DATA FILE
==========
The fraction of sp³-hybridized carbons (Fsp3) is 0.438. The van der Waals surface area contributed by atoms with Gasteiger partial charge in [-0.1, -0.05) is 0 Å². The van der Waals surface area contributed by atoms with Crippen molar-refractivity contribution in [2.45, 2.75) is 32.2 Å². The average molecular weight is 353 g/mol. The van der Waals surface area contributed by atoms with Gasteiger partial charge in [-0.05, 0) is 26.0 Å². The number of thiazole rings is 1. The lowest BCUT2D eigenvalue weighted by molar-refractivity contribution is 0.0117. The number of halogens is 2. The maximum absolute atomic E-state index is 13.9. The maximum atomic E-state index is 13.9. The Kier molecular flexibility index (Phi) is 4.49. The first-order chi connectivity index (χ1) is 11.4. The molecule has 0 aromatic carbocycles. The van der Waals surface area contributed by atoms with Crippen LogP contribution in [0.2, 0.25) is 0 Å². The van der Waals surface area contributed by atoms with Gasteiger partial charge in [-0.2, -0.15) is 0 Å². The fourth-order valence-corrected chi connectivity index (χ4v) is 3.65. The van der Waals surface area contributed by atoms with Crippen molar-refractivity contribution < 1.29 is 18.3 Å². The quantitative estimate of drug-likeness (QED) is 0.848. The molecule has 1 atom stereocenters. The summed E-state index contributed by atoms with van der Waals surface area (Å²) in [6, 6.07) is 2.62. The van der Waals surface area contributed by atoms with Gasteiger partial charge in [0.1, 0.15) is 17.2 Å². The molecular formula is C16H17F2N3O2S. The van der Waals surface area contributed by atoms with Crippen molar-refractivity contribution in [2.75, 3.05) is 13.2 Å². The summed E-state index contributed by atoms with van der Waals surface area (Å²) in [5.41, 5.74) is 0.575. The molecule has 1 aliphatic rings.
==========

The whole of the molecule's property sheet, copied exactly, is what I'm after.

The fraction of sp³-hybridized carbons (Fsp3) is 0.438. The van der Waals surface area contributed by atoms with Gasteiger partial charge in [-0.1, -0.05) is 0 Å². The van der Waals surface area contributed by atoms with Crippen molar-refractivity contribution in [2.45, 2.75) is 32.2 Å². The average molecular weight is 353 g/mol. The van der Waals surface area contributed by atoms with Gasteiger partial charge in [-0.05, 0) is 26.0 Å². The number of thiazole rings is 1. The lowest BCUT2D eigenvalue weighted by molar-refractivity contribution is 0.0117. The number of halogens is 2. The maximum absolute atomic E-state index is 13.9. The maximum atomic E-state index is 13.9. The Kier molecular flexibility index (Phi) is 4.49. The first-order chi connectivity index (χ1) is 11.4. The molecule has 0 aromatic carbocycles. The van der Waals surface area contributed by atoms with Crippen LogP contribution in [0.2, 0.25) is 0 Å². The van der Waals surface area contributed by atoms with Gasteiger partial charge in [-0.2, -0.15) is 0 Å². The fourth-order valence-corrected chi connectivity index (χ4v) is 3.65. The van der Waals surface area contributed by atoms with Crippen molar-refractivity contribution < 1.29 is 18.3 Å². The quantitative estimate of drug-likeness (QED) is 0.848. The molecule has 1 atom stereocenters. The summed E-state index contributed by atoms with van der Waals surface area (Å²) in [6, 6.07) is 2.62. The van der Waals surface area contributed by atoms with Gasteiger partial charge in [0.1, 0.15) is 17.2 Å². The molecular formula is C16H17F2N3O2S. The van der Waals surface area contributed by atoms with Crippen molar-refractivity contribution in [2.75, 3.05) is 13.2 Å². The summed E-state index contributed by atoms with van der Waals surface area (Å²) in [5.41, 5.74) is 0.575. The molecule has 1 aliphatic rings.